There are several principles that the Court may choose to apply when looking to apportion the property once a relationship has broken down. In accordance with the Family Law Act 1975 (the Act), the Court generally takes a four-step approach when diving property in order to decide the percentage apportioned to each party.

By Alex Mandry Family Lawyers (Family Lawyers in Sunshine Coast).

Step 1: calculating the total pool of net assets

This involves identifying and valuing all the assets and liabilities of the parties. In most cases it does not matter whether assets are held in joint or sole names, providing that it can be established that the property was acquired or contributed to (financially or non-financially) during the relationship. On the same basis, it does not necessarily matter if the parties maintained separate bank accounts throughout the relationship, although a complete separation of finances in shorter relationships can have an impact on determining the appropriate division.

The assets which are included in the asset pool are those which were obtained or improved during the relationship such as superannuation, real property, businesses, trusts, shares, bank savings, household goods and effects, etc.

Similarly, all liabilities accumulated during the relationship must be included such as mortgages, credit cards, personal loans, outstanding tax debts or business debts, etc. Both parties are required by the Court to disclose all their financial assets and liabilities in order to properly establish the asset pool for the purposes of a property settlement.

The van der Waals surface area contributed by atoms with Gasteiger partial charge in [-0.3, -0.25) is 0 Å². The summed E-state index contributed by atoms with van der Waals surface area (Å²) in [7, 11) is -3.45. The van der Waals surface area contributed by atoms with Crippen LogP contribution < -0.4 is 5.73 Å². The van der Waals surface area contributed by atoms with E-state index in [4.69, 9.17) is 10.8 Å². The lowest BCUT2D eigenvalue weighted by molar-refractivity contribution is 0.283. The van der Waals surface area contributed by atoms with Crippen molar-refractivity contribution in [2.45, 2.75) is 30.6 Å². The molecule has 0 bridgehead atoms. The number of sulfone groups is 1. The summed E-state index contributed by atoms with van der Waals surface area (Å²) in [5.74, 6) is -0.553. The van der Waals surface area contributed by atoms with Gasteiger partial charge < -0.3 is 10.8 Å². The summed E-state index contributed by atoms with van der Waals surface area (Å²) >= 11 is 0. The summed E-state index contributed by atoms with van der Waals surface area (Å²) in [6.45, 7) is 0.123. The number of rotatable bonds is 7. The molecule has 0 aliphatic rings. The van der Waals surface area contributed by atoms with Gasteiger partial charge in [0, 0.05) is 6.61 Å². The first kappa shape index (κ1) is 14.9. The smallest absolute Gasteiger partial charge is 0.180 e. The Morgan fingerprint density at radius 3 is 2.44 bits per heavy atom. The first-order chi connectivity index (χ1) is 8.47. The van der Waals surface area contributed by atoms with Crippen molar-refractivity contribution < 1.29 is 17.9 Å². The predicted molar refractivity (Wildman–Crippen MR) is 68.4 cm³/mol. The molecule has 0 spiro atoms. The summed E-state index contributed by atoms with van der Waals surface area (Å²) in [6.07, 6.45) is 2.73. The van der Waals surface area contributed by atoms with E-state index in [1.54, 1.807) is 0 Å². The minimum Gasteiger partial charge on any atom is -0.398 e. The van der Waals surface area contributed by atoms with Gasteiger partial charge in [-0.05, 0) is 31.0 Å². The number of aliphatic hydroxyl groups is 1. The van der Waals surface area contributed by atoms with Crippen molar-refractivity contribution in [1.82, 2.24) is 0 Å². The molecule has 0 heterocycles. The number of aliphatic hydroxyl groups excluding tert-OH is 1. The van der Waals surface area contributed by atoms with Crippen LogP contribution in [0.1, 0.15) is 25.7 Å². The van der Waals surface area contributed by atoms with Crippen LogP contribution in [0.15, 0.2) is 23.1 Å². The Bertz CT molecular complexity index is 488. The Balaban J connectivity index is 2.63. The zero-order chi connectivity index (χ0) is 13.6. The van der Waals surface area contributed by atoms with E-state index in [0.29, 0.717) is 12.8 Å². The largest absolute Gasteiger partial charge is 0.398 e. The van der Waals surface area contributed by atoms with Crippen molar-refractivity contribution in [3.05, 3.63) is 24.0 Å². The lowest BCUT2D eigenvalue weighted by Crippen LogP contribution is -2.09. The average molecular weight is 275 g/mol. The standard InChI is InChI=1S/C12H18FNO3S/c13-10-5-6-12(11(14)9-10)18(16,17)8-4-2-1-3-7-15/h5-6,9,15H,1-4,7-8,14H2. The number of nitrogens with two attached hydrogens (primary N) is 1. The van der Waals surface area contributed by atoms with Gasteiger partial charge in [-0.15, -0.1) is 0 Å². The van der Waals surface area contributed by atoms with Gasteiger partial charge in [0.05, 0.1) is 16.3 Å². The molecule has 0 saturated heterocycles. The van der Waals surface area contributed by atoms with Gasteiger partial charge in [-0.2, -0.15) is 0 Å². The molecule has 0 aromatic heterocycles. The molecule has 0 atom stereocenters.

After reviewing all the assets and liabilities, the Court will determine the value of the net asset pool available for distribution and may treat differently the non-superannuation asset pool as compared to the superannuation asset pool.

Step 2: assessing financial and non-financial contributions

Once the asset pool has been established, the Court then assesses the financial and non-financial contributions that each party has made to the asset pool. These contributions can either be direct, financial contributions such as employment income or indirect, non-financial contributions, for example, personally undertaking renovations to the home.

The Court will consider any financial windfalls, such as inheritances, gifts or redundancies received by either party, as well as the financial position of each party at the beginning of the relationship. The Court also gives substantial weight to the non-financial contributions made by the homemaker and carer of the children.

Step 3: future needs & adjustments

At the end of this stage, the Court will have determined a percentage division for each party. The Court will then consider the future needs of the parties. Broadly speaking, these are those needs which will impede the parties